Artificial Tears Recall Issed Over Infection and Hospitalization Risk With EzriCare, Delsam Pharma Eye Drops

The Artificial Tears eye drops recall follows at least 50 reports of severe infections, resulting in vision loss, hospitalizations and at least one death

  • Artificial Tears eye drops sold under the EzriCare and Delsam Pharma brands have been recalled
  • Antibiotic-resistant bacteria contaminated the eye drops, leading to reports of severe infections, hospitalizations and at least one death from a blood stream infection
  • Consumers have been urged to immediately stop using recalled Artificial Tears eye drops
  • Lawyers are reviewing EzriCare and Delsam Pharma Artificial Tears Lawsuits for individuals who experienced problems

Federal health officials have announced a recall for artificial tears sold under the EzriCare and Delsam Pharma brands, warning customers to stop using the eye drops due to a risk they may be contaminated with Pseudomonas aeruginosa bacteria, which has already caused dozens of severe infections, hospitalizations and at least one death.

The Artificial Tears recall was announced by the U.S. Food and Drug Administration (FDA) on February 2, only a few days after health officials first announced an investigation into a multi-state outbreak of bacterial infections, which suggested that contaminated EzriCare eye drops may be the source.

To date, regulators have identified at least 55 individuals who experienced side effects from the Artificial Tears, resulting in eye infections, permanent loss of vision, and a death from a bloodstream infection. However, it is widely believed that the number of confirmed EzriCare eye drop infections will increase dramatically in the coming days and weeks, and a wave of personal injury lawsuits and Artificial Tears class action lawsuits are expected.

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Eye Drops Recall Lawsuits

Lawyers are investigating EzriCare Artificial Tears eye infection lawsuits for individuals who experienced problems following use of recalled eye drops.


Artificial Tears Infection Reports

The U.S. Centers for Disease Control and Prevention (CDC) first issued an EzriCare Artificial Tears infection warning on January 20, after problems were discovered across 11 different states.

According to early data collected by the CDC and local health departments between May 17, 2022 and January 19, 2023, individuals have developed antibiotic-resistant bacterial infections from Artificial Tears eye drops in California, Colorado, Connecticut, Florida, New Jersey, New Mexico, New York, Nevada, Texas, Utah and Washington.

At that time, health officials confirmed that laboratory analyses of open EzriCare Artificial Tears bottles collected from patients were confirmed to be contaminated with Pseudomonas aeruginosa, and the agency indicated that it would be cross referencing the strains found against isolates collected from infected patients. Since the warning letter, the agency has become aware of at least five additional reports of infection among Artificial Tears users.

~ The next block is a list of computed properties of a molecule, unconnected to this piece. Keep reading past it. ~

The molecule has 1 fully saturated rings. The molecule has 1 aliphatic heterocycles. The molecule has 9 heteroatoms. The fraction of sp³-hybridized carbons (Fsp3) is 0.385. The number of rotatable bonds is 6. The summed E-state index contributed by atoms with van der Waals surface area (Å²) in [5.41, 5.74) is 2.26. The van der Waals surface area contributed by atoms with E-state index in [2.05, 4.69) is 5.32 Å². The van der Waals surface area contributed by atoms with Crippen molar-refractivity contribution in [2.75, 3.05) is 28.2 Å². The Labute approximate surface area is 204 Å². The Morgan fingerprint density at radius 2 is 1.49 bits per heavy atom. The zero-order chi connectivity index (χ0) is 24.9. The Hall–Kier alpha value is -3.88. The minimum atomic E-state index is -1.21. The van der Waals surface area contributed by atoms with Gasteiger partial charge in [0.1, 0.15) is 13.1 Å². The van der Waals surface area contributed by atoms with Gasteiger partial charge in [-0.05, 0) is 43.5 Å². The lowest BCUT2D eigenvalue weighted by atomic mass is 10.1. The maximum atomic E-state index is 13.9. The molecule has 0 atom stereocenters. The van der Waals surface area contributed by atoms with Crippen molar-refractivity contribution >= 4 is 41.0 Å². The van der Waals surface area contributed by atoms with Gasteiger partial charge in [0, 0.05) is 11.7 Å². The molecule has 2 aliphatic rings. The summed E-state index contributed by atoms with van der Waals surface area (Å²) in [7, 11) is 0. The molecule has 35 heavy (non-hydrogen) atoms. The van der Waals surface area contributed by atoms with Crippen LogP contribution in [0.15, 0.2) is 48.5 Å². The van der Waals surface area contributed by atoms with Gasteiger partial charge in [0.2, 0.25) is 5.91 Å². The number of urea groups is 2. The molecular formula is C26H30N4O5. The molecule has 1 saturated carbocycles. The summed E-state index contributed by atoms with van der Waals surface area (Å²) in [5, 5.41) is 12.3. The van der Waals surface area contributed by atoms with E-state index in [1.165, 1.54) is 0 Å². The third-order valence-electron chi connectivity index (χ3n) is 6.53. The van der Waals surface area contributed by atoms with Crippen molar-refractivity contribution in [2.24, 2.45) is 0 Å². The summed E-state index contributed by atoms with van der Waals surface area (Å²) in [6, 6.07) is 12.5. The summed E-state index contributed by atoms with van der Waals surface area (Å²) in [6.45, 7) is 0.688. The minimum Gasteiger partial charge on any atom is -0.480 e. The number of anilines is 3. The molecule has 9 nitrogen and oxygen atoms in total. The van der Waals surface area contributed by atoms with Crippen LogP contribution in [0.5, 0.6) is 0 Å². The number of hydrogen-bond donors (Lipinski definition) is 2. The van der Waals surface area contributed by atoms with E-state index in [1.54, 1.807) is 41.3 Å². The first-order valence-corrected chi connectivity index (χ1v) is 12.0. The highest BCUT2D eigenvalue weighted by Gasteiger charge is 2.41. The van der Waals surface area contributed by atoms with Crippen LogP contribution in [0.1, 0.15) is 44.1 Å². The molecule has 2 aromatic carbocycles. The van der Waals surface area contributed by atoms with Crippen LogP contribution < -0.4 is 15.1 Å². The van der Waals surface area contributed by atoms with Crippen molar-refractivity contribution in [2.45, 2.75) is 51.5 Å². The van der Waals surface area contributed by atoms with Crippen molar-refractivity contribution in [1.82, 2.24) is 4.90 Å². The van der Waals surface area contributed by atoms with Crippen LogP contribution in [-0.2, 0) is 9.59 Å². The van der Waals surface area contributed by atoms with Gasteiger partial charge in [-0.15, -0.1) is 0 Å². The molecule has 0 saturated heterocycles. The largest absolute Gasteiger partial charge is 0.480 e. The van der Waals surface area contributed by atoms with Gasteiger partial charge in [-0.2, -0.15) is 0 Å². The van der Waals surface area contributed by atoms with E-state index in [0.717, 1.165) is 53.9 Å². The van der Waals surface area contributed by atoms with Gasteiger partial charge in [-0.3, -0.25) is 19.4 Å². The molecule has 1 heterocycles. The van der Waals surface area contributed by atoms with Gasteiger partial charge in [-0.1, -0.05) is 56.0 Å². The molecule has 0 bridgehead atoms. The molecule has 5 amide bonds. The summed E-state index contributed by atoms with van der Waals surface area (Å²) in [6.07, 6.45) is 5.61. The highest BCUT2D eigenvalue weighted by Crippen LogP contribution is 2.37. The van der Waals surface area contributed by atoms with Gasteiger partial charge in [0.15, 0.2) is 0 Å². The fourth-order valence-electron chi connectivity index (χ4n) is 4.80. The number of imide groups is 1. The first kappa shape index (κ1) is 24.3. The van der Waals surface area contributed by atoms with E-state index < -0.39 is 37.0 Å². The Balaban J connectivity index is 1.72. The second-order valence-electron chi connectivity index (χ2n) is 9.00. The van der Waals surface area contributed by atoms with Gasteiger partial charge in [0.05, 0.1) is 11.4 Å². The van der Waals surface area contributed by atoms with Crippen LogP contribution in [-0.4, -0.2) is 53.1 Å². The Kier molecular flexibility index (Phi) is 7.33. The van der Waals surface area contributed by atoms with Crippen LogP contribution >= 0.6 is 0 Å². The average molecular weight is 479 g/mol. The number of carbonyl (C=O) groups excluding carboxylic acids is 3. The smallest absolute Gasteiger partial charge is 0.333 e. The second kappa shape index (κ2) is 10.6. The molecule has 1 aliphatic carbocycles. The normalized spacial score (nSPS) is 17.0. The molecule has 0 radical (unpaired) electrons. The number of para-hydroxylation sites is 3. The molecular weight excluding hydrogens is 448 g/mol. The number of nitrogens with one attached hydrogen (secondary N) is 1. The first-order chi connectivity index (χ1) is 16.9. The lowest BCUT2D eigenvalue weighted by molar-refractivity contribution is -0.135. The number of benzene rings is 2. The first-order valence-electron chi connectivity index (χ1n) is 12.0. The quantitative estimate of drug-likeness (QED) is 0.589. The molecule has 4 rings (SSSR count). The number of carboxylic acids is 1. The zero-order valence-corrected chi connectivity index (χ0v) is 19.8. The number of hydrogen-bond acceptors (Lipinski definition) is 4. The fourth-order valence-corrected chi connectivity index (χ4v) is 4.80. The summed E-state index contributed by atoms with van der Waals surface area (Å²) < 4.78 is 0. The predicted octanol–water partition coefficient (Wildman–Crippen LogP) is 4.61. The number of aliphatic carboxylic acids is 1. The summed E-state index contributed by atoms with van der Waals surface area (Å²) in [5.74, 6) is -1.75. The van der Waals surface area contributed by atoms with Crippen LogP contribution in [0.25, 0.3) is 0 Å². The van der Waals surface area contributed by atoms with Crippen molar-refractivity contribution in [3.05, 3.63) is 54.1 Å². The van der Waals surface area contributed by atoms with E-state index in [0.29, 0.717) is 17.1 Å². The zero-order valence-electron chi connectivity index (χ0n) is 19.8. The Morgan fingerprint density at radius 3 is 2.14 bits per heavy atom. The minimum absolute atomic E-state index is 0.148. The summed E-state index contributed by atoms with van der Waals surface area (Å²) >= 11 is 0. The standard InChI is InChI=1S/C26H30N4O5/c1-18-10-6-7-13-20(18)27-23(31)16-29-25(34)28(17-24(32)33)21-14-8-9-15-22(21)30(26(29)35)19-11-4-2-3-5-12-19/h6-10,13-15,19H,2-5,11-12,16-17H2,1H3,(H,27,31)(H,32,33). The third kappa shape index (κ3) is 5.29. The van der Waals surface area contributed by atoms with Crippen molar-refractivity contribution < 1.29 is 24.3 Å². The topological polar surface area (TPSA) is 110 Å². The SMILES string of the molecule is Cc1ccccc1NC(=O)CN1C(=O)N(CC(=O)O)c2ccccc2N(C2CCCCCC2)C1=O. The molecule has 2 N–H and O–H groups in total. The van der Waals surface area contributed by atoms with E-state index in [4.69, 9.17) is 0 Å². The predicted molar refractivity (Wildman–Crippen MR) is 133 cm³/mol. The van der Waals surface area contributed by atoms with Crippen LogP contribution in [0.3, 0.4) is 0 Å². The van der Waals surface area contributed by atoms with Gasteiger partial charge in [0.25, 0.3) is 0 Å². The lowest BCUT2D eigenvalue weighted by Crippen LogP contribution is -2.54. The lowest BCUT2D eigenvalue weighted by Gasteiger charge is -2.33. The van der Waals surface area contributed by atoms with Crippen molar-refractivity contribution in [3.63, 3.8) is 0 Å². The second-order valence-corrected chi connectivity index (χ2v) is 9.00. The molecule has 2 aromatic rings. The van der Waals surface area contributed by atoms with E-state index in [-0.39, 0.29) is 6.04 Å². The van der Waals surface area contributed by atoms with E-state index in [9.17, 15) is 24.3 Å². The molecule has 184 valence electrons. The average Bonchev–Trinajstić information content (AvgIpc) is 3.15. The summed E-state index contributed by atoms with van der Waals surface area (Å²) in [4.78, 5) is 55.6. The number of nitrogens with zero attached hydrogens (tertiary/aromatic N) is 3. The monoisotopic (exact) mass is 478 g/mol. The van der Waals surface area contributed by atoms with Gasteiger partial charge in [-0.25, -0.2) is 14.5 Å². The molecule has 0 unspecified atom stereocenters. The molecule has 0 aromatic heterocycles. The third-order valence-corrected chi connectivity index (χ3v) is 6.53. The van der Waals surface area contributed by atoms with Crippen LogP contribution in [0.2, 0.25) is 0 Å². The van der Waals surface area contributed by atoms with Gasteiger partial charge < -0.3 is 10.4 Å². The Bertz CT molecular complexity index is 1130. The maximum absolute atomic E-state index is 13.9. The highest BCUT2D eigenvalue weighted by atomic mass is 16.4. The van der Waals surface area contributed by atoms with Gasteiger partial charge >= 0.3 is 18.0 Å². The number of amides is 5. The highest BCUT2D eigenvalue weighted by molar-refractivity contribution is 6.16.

Delsam Pharma and EzirCare Artificial Tears Recall

Following the initial warnings, EzriCare issued a statement urging consumers to stop using their Artificial Tears products. However, the company suggested that they were just selling repackaged eye drops manufactured by Global Pharma Healthcare, and that their role in the manufacturing process was limited to designing the exterior label and marketing the product to consumers.

Global Pharma Healthcare finally issued an Artificial Tears recall late yesterday, impacting multiple versions of the lubricant eye drops sold in ½ fluid ounce (15 ml) bottles. The bottles were packaged in boxes that were sold under the brand names EzriCare, as well as Delsa Ezricare, with the following UPC and NDC codes;

  • Ezricare (blue box): NDC 79503-0101-15 with UPC 3 79503 10115 7, and
  • Delsam Pharma (white box): NDC 72570-121-15 with UPC -72570-0121-15

Officials are instructing customers to stop using these products immediately, warning the use of the artificial tears could result in eye infections that may cause permanent blindness and other side effects.

Contaminated Eye Drops May Cause Blindness

The recalled Artificial Tears eye drops have been found to contain Carbapenem-Resistant Pseudomonas Aeruginosa (CRPA), which is bacteria that may result in infections resulting in mild to severe health consequences, including fever, chills, body aches, light-headedness, rapid pulse, heavy breathing, nausea and vomiting, diarrhea and decreased urination.

However, the strain of Pseudomonas aeruginosa linked to the Artificial Tears recall poses a major health risk due to its antibiotic resistance and capability of mutating quickly. In severe cases, Pseudomonas aeruginosa may cause endophthalmitis, which is a rare but serious infection of the eyeball that can cause inflammation and destruction of the tissue throughout the eye, resulting in irreversible blindness.

Lawyers are already investigating potential eye drops recall lawsuits for individuals who required medical treatment for infections or other complications. It is also expected that EzriCare Artificial Tears class action lawsuits will be filed for all consumers exposed to the contaminated eye drops

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Did You Experience Problems from Recalled Artificial Tears Eye Drops?

Lawsuits are being investigated for infections and other injuries that may have been caused by antibiotic-resistant bacteria that contaminated the eye drops.



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